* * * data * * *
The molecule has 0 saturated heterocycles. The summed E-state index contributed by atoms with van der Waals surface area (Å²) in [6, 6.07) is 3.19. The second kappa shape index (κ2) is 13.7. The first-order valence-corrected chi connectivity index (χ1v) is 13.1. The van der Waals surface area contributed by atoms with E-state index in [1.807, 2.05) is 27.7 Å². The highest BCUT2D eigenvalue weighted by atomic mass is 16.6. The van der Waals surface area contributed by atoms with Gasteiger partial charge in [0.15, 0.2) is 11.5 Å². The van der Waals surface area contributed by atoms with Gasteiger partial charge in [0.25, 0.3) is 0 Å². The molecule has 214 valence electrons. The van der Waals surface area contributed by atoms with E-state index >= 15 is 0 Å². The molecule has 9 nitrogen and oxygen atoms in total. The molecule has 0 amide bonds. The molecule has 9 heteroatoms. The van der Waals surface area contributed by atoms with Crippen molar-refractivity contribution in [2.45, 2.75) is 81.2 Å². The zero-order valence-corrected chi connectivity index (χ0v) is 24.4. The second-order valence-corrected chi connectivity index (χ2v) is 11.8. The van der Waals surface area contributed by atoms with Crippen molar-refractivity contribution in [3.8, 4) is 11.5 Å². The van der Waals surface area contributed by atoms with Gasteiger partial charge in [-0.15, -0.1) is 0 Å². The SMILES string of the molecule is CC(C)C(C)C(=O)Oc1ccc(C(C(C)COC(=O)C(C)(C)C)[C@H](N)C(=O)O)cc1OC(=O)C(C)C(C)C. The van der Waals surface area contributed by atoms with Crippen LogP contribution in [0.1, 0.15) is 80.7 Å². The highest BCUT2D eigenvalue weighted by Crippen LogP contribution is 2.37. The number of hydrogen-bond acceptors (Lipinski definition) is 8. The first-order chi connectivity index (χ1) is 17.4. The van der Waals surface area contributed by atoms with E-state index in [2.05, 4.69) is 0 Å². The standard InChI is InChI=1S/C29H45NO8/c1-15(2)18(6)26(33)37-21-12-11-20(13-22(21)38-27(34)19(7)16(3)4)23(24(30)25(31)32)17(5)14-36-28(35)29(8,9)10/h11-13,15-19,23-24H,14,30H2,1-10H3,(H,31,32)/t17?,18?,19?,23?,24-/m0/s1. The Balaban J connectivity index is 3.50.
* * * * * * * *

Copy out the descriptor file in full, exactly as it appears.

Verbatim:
The molecule has 0 saturated heterocycles. The summed E-state index contributed by atoms with van der Waals surface area (Å²) in [6, 6.07) is 3.19. The second kappa shape index (κ2) is 13.7. The first-order valence-corrected chi connectivity index (χ1v) is 13.1. The van der Waals surface area contributed by atoms with E-state index in [1.807, 2.05) is 27.7 Å². The highest BCUT2D eigenvalue weighted by atomic mass is 16.6. The van der Waals surface area contributed by atoms with Gasteiger partial charge in [0.15, 0.2) is 11.5 Å². The van der Waals surface area contributed by atoms with Gasteiger partial charge in [0.25, 0.3) is 0 Å². The molecule has 214 valence electrons. The van der Waals surface area contributed by atoms with E-state index >= 15 is 0 Å². The molecule has 9 nitrogen and oxygen atoms in total. The molecule has 0 amide bonds. The molecule has 9 heteroatoms. The van der Waals surface area contributed by atoms with Crippen molar-refractivity contribution in [2.45, 2.75) is 81.2 Å². The zero-order valence-corrected chi connectivity index (χ0v) is 24.4. The second-order valence-corrected chi connectivity index (χ2v) is 11.8. The van der Waals surface area contributed by atoms with Crippen molar-refractivity contribution in [3.8, 4) is 11.5 Å². The van der Waals surface area contributed by atoms with Gasteiger partial charge in [-0.15, -0.1) is 0 Å². The SMILES string of the molecule is CC(C)C(C)C(=O)Oc1ccc(C(C(C)COC(=O)C(C)(C)C)[C@H](N)C(=O)O)cc1OC(=O)C(C)C(C)C. The van der Waals surface area contributed by atoms with Crippen LogP contribution in [0.1, 0.15) is 80.7 Å². The highest BCUT2D eigenvalue weighted by Crippen LogP contribution is 2.37. The number of hydrogen-bond acceptors (Lipinski definition) is 8. The first-order chi connectivity index (χ1) is 17.4. The van der Waals surface area contributed by atoms with E-state index in [2.05, 4.69) is 0 Å². The standard InChI is InChI=1S/C29H45NO8/c1-15(2)18(6)26(33)37-21-12-11-20(13-22(21)38-27(34)19(7)16(3)4)23(24(30)25(31)32)17(5)14-36-28(35)29(8,9)10/h11-13,15-19,23-24H,14,30H2,1-10H3,(H,31,32)/t17?,18?,19?,23?,24-/m0/s1. The Balaban J connectivity index is 3.50.